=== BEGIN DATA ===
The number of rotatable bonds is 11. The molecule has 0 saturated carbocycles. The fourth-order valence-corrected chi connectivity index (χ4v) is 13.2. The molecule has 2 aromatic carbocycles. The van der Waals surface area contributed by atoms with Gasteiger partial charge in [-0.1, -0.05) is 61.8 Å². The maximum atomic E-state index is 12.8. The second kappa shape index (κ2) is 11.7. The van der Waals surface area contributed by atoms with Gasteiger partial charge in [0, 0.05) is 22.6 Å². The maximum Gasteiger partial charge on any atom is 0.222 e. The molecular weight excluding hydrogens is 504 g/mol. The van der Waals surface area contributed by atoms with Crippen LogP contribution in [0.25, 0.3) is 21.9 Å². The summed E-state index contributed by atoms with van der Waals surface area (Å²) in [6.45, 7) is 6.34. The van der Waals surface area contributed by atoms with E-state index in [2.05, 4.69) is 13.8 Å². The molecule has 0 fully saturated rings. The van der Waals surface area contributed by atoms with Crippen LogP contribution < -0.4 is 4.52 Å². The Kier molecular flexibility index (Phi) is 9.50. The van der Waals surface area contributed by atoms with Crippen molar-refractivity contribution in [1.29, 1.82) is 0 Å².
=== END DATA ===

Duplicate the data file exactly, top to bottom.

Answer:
The number of rotatable bonds is 11. The molecule has 0 saturated carbocycles. The fourth-order valence-corrected chi connectivity index (χ4v) is 13.2. The molecule has 2 aromatic carbocycles. The van der Waals surface area contributed by atoms with Gasteiger partial charge in [-0.1, -0.05) is 61.8 Å². The maximum atomic E-state index is 12.8. The second kappa shape index (κ2) is 11.7. The van der Waals surface area contributed by atoms with Gasteiger partial charge in [0, 0.05) is 22.6 Å². The maximum Gasteiger partial charge on any atom is 0.222 e. The molecular weight excluding hydrogens is 504 g/mol. The van der Waals surface area contributed by atoms with Crippen LogP contribution in [0.25, 0.3) is 21.9 Å². The summed E-state index contributed by atoms with van der Waals surface area (Å²) in [6.45, 7) is 6.34. The van der Waals surface area contributed by atoms with E-state index in [2.05, 4.69) is 13.8 Å². The molecule has 0 fully saturated rings. The van der Waals surface area contributed by atoms with Crippen LogP contribution < -0.4 is 4.52 Å². The Kier molecular flexibility index (Phi) is 9.50. The van der Waals surface area contributed by atoms with Crippen molar-refractivity contribution in [1.29, 1.82) is 0 Å².